But what is truly needed now is not a discussion for the sake of discussion, but actions toward reform. Even amongst the Permanent Member States of the Security Council, there are some countries that have shown a willingness to embrace reform. But there can be “No reform without negotiation.” The various positions cannot be compromised or converge without any negotiation.
The time has come to start text-based negotiations to reform the Security Council. The Summit of the Future in 2024 is an excellent opportunity to broadly review the nature of the UN. By all means, let us gather a wide range of wisdom, including from experts, and build momentum.
Faced with the crisis of the international order caused by Russia’s aggression, the General Assembly adopted a resolution condemning Russia in the strongest terms with an overwhelming majority. At that time, the UN was a beacon in the dark night, clearly indicating the direction in which the international community should go. The General Assembly proved to be the sole universal organ that represents all Member States, pointing us in the direction of the international community’s just cause.
Japan is determined not only to reform the Security Council, but also to work earnestly to further revitalize the General Assembly and to push the UN so it can pursue an even greater role in the maintenance of peace and security. Japan will also continue to support the Secretary-General as he oversees the activities of this Organization.
Threatening the use of nuclear weapons, as Russia has done, let alone the actual use of nuclear weapons, is a serious threat to the peace and security of the international community, and is absolutely unacceptable.
As a prime minister from Hiroshima, I am immensely dedicated to the realization of a world without nuclear weapons driven by the sentiments from the hibakusha. Last month, the sole opposition by Russia blocked the unity and concerted efforts by the international community to reach consensus on an outcome document that would maintain and strengthen the NPT regime, which is the cornerstone of the international nuclear disarmament and nonproliferation regime.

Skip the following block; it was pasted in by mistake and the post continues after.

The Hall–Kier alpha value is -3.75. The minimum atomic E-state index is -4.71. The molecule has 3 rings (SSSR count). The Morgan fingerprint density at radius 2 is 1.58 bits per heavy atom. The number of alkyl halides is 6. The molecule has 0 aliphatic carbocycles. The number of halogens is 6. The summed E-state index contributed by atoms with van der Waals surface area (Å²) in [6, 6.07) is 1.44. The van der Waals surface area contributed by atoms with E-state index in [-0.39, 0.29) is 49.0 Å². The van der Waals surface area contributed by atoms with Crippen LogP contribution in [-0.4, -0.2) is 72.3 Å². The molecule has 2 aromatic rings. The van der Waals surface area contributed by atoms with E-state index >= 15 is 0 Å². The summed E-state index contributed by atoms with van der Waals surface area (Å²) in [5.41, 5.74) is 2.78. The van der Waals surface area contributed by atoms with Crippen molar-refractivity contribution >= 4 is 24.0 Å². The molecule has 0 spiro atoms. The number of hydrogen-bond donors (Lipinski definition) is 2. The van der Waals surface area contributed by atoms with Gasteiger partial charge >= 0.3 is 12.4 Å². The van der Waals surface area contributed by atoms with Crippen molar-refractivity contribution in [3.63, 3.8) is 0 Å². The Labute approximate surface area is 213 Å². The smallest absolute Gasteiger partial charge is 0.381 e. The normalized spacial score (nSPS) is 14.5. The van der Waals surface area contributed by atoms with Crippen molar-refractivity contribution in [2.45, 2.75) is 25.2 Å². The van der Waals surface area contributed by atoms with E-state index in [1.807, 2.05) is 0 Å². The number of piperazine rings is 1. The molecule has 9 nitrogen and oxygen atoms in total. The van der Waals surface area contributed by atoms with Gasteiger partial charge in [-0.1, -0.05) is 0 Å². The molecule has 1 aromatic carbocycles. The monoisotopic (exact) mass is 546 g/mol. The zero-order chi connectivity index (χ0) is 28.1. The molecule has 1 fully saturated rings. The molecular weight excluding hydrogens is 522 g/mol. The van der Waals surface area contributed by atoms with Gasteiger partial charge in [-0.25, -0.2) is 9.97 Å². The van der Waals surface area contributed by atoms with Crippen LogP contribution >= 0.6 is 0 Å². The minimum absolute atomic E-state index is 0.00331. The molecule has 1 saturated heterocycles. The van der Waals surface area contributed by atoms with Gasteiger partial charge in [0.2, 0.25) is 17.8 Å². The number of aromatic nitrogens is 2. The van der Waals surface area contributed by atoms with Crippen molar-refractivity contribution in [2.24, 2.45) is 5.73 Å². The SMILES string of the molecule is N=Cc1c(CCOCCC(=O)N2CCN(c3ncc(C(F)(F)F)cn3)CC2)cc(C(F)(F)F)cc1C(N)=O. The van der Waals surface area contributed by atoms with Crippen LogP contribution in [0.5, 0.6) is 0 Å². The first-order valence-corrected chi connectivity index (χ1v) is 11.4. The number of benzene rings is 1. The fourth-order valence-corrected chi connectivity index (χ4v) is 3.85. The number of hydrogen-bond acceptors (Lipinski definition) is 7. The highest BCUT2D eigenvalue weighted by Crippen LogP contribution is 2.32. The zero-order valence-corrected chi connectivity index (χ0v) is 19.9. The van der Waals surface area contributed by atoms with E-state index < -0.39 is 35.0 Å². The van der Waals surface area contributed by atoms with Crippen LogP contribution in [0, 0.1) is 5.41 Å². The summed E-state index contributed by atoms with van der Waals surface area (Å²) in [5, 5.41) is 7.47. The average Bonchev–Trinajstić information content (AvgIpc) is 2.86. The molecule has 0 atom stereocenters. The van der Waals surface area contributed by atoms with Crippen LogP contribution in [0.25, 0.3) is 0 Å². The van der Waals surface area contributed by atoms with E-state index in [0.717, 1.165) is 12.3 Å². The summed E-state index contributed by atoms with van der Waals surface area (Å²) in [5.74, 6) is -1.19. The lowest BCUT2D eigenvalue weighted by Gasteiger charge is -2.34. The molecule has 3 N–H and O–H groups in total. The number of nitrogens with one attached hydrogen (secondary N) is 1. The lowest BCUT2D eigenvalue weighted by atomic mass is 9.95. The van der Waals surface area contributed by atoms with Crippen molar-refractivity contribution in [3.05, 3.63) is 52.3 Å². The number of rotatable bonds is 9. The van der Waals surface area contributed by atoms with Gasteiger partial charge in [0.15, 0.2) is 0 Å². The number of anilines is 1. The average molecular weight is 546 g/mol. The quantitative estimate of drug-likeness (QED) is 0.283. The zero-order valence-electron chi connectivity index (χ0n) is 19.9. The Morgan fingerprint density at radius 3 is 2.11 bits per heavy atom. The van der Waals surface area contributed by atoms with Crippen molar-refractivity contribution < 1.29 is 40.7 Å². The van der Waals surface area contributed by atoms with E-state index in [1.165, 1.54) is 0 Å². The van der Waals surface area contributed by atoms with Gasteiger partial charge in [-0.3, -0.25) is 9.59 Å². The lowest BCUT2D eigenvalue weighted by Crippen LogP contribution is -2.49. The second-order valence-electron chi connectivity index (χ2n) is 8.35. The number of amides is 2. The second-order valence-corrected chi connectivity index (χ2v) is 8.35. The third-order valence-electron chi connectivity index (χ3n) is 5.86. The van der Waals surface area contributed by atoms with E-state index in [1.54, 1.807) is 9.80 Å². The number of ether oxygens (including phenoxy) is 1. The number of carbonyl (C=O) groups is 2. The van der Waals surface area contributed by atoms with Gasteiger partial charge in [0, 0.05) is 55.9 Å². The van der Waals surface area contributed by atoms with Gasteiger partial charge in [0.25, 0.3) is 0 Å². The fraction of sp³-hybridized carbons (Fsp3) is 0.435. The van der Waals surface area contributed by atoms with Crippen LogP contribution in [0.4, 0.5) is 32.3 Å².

This caused me great dismay, just as it did for the overwhelming majority of the Member States. I, however, refuse to relent. Because we are only one country away from adopting the draft final outcome document by consensus. I believe this document represents a new foundation for the international community to proceed with realistic engagements on nuclear disarmament in the future. As the only nation to have ever suffered atomic bombings during war, Japan has a unique historic role and we renew our resolve to realize “a world without nuclear weapons.” We will continue to make realistic efforts to achieve this goal.
We must ensure that Nagasaki remains the last place to suffer an atomic bombing.
This is the 20th year since the Japan-North Korea Pyongyang Declaration which was signed by Prime Minister Koizumi and Chairman of the National Defense Commission Kim Jong-il. Japan’s policy remains unchanged. Japan seeks to normalize its relationship with North Korea, in accordance with the JapanDPRK Pyongyang Declaration, through comprehensively resolving the outstanding issues of concern such as the abductions, nuclear and missile issues, as well as settlement of the unfortunate past. Japan is prepared to engage in dialogue on matters of mutual concern. I am determined to meet with President Kim Jong-un without any conditions and will miss no opportunity to take actions with all my dedication.